Medicinal tags include Analgesic, Anti-Inflammatory, Antiseptic, Carminative, Counterirritant, Diaphoretic, Diuretic, Emmenagogue, and Stimulant. See Medicinal tag key for more information.
Common usage includes dried ripe fruit as a bitter digestive aid. Steep the “berries” until the water changes color. 1 Tsp crushed berries seeped in 1/2 cup of water, or a few berries chewed would suffice. As a spice they may counteract flatulence, which is possibly why this has ended up in a few chili recipes! But don’t use a medicinal dose of juniper if you’re pregnant or have kidney problems. Also, it looks like juniper hasn’t been studied much, perhaps due to its irritating qualities and that you can’t use it long-term. If you look it up on WebMD they stick “might” in front of every possible benefit.
The berries or the weaker new twigs are used as an antiseptic for UTI/bladder and kidney infections, however it’s simultaneously not recommended for people with kidney problems. In the way that you’d want to consult an expert to use say, hawthorn for cardiovascular health, ditto here. See a professional.
The roots are called rheumatism roots, being used to decrease swelling from arthritis, including gout. Juniper oil derived from the berries is used too. But in large quantities these salves/oils/etc. can cause skin irritation and blistering. (See Red-Osier, oil of turpentine, etc. for alternatives.)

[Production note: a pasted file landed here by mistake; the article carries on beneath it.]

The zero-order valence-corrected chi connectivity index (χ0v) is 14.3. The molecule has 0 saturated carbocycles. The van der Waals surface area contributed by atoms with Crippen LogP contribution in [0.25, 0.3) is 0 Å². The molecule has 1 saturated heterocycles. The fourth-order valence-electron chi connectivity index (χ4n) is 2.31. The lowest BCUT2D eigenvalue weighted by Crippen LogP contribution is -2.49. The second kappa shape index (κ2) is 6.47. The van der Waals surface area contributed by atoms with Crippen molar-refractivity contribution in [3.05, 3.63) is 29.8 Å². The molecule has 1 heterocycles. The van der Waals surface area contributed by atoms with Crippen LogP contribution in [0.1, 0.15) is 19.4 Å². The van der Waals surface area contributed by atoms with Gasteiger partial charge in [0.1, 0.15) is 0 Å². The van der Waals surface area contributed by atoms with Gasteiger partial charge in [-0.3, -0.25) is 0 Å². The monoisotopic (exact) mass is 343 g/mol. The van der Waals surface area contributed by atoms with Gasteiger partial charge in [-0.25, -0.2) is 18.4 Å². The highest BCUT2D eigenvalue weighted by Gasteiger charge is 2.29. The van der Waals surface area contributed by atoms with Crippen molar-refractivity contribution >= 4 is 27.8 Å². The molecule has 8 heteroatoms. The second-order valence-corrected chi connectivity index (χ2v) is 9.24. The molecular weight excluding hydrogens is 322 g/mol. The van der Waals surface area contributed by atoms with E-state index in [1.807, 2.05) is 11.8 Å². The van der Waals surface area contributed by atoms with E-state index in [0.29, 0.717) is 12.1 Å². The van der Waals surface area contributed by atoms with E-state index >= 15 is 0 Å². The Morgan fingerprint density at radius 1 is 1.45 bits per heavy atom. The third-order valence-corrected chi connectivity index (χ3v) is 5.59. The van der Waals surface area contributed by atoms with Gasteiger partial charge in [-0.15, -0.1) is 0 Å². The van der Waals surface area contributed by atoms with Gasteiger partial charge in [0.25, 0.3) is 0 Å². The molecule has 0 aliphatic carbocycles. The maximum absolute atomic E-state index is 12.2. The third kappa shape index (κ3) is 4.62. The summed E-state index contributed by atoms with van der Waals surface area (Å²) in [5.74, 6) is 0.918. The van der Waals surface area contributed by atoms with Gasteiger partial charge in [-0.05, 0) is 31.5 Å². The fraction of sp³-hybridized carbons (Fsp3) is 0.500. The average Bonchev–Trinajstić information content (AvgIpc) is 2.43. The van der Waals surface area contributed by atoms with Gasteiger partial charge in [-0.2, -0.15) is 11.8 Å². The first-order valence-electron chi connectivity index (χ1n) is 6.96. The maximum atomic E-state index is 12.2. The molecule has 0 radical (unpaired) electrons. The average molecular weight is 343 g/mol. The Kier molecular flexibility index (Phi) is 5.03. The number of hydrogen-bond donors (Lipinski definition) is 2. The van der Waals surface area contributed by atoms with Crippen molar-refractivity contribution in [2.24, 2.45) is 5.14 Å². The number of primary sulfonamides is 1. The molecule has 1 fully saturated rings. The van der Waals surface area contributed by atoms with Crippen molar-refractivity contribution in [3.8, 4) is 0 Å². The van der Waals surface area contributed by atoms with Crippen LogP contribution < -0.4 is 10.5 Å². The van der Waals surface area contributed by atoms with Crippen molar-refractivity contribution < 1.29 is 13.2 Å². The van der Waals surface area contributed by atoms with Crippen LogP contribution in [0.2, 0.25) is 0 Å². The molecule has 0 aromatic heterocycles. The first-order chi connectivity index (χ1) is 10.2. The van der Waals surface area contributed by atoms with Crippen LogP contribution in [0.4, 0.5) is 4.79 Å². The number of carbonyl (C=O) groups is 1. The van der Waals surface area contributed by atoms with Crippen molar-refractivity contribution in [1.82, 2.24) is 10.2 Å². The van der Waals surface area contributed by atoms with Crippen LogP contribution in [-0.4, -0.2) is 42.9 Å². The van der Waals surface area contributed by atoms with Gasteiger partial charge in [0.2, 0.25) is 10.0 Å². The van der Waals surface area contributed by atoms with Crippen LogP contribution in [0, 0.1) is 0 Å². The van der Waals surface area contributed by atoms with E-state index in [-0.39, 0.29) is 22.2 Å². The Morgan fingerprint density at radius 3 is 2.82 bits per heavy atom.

The author of Green Pharmacy likes to drink it when he feels a cold coming on, due to possible antiviral components. Similarly, the berries can be steamed for relief of congestion. The only other use in his short list was for amenorrhea (to bring on menses). Its antiviral and antibiotic uses go way back. During the black plague doctors held a few berries in their mouth in hopes this would protect them. Juniper has been used to sterilize medical equipment, and fumigate germy rooms. In many cultures it is used for protection and purification in regard to disease and death. While many nurses especially have made lifesaving discoveries to disinfect their workspaces, the practice goes back a long way.
Alternative Uses of Juniper Shrub